I am happy to be a part of the blog tour for The Kingmaking set up by Paul Samuelson with Sourcebooks . To read the reviews of other participants please see the bottom of this post.
Author: Helen Hollick
Grade: D - 18 and up (graphic violence and sex, mature themes)
The Kingmaking is the first book in the Pendragon's Banner Trilogy, written by Helen Hollick. The book purports to show the Arthur of reality instead of legend. The mythical elements--such as Merlin and magic--are taken away from the story, as are the well known legends of Arthur many of us have become familiar with. Instead the author has spent ten years delving into the history of Wales, and archaeological discoveries, to come up with as historically accurate a novel of the times as is possible with the limited information available. The research put into the writing of this book is very evident, and I felt myself transported to a time long, long ago. A time of violence, war, and chaos.
The book opens in 450 A.D., not long after the Romans have left Britain to its own defenses. The Saex (Saxons) are beginning to make their way into the country, and there is not a united kingdom. Uthr, who is viewed--by himself and his people, at least--as the rightful king of the British, has been banished to the isles. After years away he has finally decided it is time for him to fight the present King, Vortigern, and win back his kingdom. He comes to seek the aid of Cunneda, King of Gwyneth. Together the face Vortigern, but are defeated, and Uthr is killed in the battle.
At this time the boy, Arthur, known as the bastard child of one of Uthr's servants, is revealed to be the actual son of Uthr and his wife. His identity hidden in order to protect him from Vortigern. And so begins the long and political battle of Arthur to work every possible advantage, to do whatever it takes, including joining the army of the hated Vortigern, in order to eventually gain what rightfully belongs to him. Arthur is painted as a very strong, passionate, charismatic, and easily angered man. A man of his time. This passion goes beyond battle to drink and women. A much different picture than the sainted Arthur of legend, but probably more closely in line with history.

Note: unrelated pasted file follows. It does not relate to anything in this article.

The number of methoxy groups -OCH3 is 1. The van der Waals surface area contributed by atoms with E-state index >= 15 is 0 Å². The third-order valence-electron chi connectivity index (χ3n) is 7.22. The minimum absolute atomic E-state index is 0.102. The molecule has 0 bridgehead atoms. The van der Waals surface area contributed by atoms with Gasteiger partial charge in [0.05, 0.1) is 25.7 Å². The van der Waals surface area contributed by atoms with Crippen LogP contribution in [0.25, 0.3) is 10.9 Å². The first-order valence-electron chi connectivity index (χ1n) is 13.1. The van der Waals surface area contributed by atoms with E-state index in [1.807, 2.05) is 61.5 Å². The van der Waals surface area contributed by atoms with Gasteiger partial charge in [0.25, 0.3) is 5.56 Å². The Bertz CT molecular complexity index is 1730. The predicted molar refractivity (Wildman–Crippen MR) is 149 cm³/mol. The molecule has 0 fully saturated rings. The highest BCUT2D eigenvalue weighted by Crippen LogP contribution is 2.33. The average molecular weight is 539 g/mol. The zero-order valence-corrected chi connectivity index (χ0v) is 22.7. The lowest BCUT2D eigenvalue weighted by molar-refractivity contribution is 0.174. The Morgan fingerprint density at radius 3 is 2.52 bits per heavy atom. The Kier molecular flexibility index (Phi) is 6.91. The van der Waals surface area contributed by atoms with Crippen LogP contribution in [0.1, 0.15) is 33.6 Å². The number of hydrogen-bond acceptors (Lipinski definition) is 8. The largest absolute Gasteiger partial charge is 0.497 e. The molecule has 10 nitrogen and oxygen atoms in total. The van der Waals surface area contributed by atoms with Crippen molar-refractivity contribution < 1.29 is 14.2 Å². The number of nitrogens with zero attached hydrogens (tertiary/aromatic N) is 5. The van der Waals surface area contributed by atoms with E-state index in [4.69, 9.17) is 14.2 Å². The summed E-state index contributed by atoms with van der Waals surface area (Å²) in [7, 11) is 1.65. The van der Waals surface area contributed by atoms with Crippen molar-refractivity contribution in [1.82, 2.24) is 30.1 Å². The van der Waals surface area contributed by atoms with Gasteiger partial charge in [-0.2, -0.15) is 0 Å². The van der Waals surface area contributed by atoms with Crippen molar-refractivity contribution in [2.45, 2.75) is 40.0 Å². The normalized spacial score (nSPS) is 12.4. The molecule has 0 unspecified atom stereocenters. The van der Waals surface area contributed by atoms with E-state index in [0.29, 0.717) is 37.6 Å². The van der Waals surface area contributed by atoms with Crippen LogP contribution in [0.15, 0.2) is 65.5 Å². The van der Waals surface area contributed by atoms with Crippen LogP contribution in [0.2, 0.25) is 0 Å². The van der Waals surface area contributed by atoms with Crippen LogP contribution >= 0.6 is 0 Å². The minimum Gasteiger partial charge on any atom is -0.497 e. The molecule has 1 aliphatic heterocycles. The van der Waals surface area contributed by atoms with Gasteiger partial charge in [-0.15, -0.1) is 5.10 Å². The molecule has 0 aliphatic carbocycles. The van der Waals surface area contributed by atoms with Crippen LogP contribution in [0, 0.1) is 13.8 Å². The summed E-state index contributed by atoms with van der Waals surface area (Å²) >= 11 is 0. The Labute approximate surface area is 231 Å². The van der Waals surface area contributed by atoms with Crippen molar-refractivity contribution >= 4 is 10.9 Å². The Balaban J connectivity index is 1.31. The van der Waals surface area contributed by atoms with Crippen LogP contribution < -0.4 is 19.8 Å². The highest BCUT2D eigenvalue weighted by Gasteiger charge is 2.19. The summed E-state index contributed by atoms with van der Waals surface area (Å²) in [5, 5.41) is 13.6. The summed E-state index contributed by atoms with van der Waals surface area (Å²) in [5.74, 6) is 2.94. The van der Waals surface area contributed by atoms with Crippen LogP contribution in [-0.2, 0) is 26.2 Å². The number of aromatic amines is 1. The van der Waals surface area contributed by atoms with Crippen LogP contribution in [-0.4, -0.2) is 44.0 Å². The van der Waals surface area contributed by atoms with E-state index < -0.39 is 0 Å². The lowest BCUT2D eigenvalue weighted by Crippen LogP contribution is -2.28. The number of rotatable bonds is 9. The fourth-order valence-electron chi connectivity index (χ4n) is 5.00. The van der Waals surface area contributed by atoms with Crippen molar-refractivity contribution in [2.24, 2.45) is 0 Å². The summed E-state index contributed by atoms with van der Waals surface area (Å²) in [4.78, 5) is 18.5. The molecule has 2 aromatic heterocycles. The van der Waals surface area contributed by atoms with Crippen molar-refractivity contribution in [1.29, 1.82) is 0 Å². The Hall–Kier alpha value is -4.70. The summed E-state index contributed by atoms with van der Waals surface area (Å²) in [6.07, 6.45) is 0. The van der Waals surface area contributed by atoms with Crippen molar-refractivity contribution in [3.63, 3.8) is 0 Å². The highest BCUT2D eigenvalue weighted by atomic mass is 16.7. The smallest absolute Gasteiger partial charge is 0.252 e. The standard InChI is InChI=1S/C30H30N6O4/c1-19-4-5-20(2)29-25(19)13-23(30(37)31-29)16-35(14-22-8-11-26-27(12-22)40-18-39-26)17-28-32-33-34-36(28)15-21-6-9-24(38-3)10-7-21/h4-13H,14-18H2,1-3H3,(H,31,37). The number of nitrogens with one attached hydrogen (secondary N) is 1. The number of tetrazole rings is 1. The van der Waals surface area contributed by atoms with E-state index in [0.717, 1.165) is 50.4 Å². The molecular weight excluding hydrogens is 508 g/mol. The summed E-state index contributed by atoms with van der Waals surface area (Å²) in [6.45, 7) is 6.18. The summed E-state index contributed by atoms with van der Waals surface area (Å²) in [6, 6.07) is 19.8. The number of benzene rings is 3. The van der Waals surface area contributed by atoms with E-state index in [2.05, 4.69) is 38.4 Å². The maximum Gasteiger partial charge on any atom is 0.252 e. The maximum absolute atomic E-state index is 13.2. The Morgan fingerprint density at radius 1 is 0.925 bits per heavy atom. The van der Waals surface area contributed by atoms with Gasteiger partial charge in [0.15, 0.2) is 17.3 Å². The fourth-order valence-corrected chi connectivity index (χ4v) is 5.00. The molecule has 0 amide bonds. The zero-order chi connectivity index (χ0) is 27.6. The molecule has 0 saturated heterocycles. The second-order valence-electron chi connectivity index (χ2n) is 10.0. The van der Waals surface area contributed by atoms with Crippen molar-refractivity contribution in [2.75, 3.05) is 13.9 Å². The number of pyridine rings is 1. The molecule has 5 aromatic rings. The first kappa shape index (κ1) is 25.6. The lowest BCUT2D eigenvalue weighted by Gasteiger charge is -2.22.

And what of Guinevere? Yes, she is there, in her Welsh name of Gwenhwyfar. The daughter of the Pendragon's ally, Cunneda. A strong, daring and passionate girl and woman. Full of fire and defiance, she is not about to take the roll of women and let her life be decided by others. Early on she pledges herself and her love to Arthur, and she holds on to this promise and love through much adversity and many setbacks.
Overall, a very well written and researched book. Of course a 500+ page novel written at a time with few historical records has to be largely speculation, but Hollick's view of the story is very entrancing, and feels very realistic (At times, for me personally, a bit too realistic, as some very horrible war related atrocities were related). This book was both educational and entertaining.
Visit the author at her website: http://www.helenhollick.net/
Blog tour participants:
http://lazyhabits.wordpress.com/2009/02/20/the-kingmaking/ 2/21 and interview 2/27
http://lilly-readingextravaganza.blogspot.com/2009/02/kingmaking-by-helen-hollick.html 2/23 and guest blog 2/25
http://peekingbetweenthepages.blogspot.com/ 2/26 and guest blog 2/27
http://savvyverseandwit.blogspot.com/ 3/2 and interview 3/3
http://readersrespite.blogspot.com/ 3/3 and interview on 3/5